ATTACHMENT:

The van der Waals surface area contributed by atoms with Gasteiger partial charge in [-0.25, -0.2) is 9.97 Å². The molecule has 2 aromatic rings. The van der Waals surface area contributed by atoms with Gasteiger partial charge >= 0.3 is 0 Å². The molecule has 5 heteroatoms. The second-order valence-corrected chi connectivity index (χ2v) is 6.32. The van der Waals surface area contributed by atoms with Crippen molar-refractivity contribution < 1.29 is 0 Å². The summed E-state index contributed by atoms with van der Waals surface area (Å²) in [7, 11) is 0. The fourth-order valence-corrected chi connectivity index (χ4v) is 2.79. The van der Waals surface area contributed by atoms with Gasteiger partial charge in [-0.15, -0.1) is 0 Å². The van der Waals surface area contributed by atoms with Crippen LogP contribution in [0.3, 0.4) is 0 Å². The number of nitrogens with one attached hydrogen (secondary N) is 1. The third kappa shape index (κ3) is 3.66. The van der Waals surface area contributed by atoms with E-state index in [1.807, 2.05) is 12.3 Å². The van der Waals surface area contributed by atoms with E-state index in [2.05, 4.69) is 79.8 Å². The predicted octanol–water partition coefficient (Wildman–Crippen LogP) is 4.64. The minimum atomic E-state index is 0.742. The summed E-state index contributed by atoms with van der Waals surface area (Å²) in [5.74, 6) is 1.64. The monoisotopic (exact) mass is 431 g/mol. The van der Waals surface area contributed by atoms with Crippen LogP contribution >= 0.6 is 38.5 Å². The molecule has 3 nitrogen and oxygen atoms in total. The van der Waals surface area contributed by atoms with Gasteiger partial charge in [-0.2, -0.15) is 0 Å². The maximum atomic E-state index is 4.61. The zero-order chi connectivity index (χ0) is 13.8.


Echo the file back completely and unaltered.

The van der Waals surface area contributed by atoms with Gasteiger partial charge in [-0.25, -0.2) is 9.97 Å². The molecule has 2 aromatic rings. The van der Waals surface area contributed by atoms with Gasteiger partial charge >= 0.3 is 0 Å². The molecule has 5 heteroatoms. The second-order valence-corrected chi connectivity index (χ2v) is 6.32. The van der Waals surface area contributed by atoms with Crippen molar-refractivity contribution < 1.29 is 0 Å². The summed E-state index contributed by atoms with van der Waals surface area (Å²) in [7, 11) is 0. The fourth-order valence-corrected chi connectivity index (χ4v) is 2.79. The van der Waals surface area contributed by atoms with Gasteiger partial charge in [-0.15, -0.1) is 0 Å². The van der Waals surface area contributed by atoms with Crippen LogP contribution in [0.3, 0.4) is 0 Å². The number of nitrogens with one attached hydrogen (secondary N) is 1. The third kappa shape index (κ3) is 3.66. The van der Waals surface area contributed by atoms with E-state index in [1.807, 2.05) is 12.3 Å². The van der Waals surface area contributed by atoms with E-state index in [2.05, 4.69) is 79.8 Å². The predicted octanol–water partition coefficient (Wildman–Crippen LogP) is 4.64. The minimum atomic E-state index is 0.742. The summed E-state index contributed by atoms with van der Waals surface area (Å²) in [5.74, 6) is 1.64. The monoisotopic (exact) mass is 431 g/mol. The van der Waals surface area contributed by atoms with Crippen LogP contribution >= 0.6 is 38.5 Å². The molecule has 3 nitrogen and oxygen atoms in total. The van der Waals surface area contributed by atoms with Gasteiger partial charge in [-0.2, -0.15) is 0 Å². The maximum atomic E-state index is 4.61. The zero-order chi connectivity index (χ0) is 13.8.